‘Tis the season for decorations- At least in this part of the world. As a Minimalist in training, this time of year poses challenges to me as I am torn between enjoying the abundance of decorations, and the need for quiet reflection on the season’s meaning.
Two years ago, when my son was 3, I downsized our holiday. I was in the middle of a divorce and will admit my mind was having a difficult time focusing on the holiday between attorney phone calls and unpleasant texts with my ex-to-be. My sister donated a small, sky blue Disney-themed tree to me- the tree couldn’t have been more than two feet tall or so. I happily took it- a reminder of how I was stripping away the unnecessary in life. I smugly thought I could also use it as a teaching moment to my son. We didn’t need ‘things’ or big flashy Christmas decorations to celebrate- that’s not the meaning of the holiday.
“It’s not big enough”.
That was my toddler’s comment when he looked on the little tree, contempt written all over his tiny face. “Grandma’s tree is bigger. This one is too small. I don’t like it”.
I explained to him what Christmas was about. I explained the gift of baby Jesus to the world. I explained there were many people in this world that had less than us and we should be grateful for what we had. No luck. “It’s not big enough”- Every single time he walked by that tree, that was the comment that humble little tree received to it’s shiny lights and perky color.
Why couldn’t I change his mind? Why couldn’t he see that my way of viewing the world, and the holiday, was the right way to celebrate the season?
Part of the reason is that he was 3 years old. There’s a lot of brain development yet to go. Maybe my intentions were misguided- he was also going thru challenges with the divorce in the household, and to disrupt one more thing wasn’t the best idea. Perhaps I shouldn’t try to ‘force’ my ideas on simplification on anyone.
In any case- that little tree left it’s mark on both of us. Now 5, he still reminds me, “Do you remember that little tree we had for Christmas? It was so tiny”. I will never forget it.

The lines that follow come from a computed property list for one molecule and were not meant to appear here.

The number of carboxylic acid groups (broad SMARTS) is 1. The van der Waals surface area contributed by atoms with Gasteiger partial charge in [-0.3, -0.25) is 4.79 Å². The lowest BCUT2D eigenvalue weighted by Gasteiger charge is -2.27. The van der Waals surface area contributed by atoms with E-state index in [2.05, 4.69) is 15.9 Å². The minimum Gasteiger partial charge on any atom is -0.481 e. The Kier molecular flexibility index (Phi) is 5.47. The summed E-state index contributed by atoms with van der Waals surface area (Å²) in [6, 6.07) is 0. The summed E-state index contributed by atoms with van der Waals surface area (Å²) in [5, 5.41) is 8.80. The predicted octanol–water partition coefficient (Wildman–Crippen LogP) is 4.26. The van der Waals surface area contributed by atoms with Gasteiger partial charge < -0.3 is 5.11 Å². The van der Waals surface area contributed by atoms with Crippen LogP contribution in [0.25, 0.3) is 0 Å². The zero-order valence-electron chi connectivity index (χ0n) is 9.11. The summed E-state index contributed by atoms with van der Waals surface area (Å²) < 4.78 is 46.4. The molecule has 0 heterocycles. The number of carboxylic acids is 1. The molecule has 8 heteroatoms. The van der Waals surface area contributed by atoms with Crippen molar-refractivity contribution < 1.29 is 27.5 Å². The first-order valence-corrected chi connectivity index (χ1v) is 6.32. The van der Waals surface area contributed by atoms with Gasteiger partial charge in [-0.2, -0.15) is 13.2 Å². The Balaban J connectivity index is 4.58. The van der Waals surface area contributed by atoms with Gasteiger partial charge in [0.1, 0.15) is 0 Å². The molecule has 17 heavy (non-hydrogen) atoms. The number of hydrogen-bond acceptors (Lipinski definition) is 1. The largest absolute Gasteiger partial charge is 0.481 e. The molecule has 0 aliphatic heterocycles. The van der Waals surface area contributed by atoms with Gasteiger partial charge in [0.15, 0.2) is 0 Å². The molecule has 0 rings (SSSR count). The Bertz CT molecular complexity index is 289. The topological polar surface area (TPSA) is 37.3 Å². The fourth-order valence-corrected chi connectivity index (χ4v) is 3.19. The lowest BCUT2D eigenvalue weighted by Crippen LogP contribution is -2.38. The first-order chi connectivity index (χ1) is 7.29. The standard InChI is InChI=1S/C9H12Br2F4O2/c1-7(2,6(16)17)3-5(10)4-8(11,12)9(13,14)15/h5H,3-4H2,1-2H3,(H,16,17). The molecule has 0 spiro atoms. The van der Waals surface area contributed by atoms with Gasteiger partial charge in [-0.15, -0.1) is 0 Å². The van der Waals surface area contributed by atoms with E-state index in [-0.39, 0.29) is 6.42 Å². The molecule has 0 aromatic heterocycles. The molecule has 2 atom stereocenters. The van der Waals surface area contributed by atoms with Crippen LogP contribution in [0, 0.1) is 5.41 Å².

Our new family will gather around a decidedly non-Minimalist, 9 foot tall tree this year, and make more memories. While it towers over us, instead of being frustrated that we aren’t ‘downsizing’, I choose to let it remind me of the woods of Northeast Pennsylvania where I grew up. I will try to take time to focus on the simple side of Christmas, the quiet peace in a church service, the family and friends we will spend time with. The debate on the merits of a Minimalist aesthetic in decorations can wait till after the holidays are over.
My son’s reaction to the tree reaching so far over his head?
3 thoughts on “Big Tree, Little Tree”
I am trying to down-size our way of living. It’s hard to do when you have lived a certain way. I have three kiddos and have found to try and change too fast is overwhelming. I don’t see a big Christmas as too much. My kids look forward to having that family time by a fire decorating the tree to Christmas music. It’s creating memories. I want them to look back and remember that we did this every year. If that means a 9ft tree helps it all happen..then so be it!!!! After reading this, I googled the history of the Christmas tree. It was interesting!!! Plus, I think a month of a tree doesn’t count in the “down-sizing” process…LOL!!! It’s the everyday stuff!!!
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Yes, I agree with the everyday stuff part! 🙂
I never think the tree I get every year is big enough, but I never realize it’s because I get taller haha
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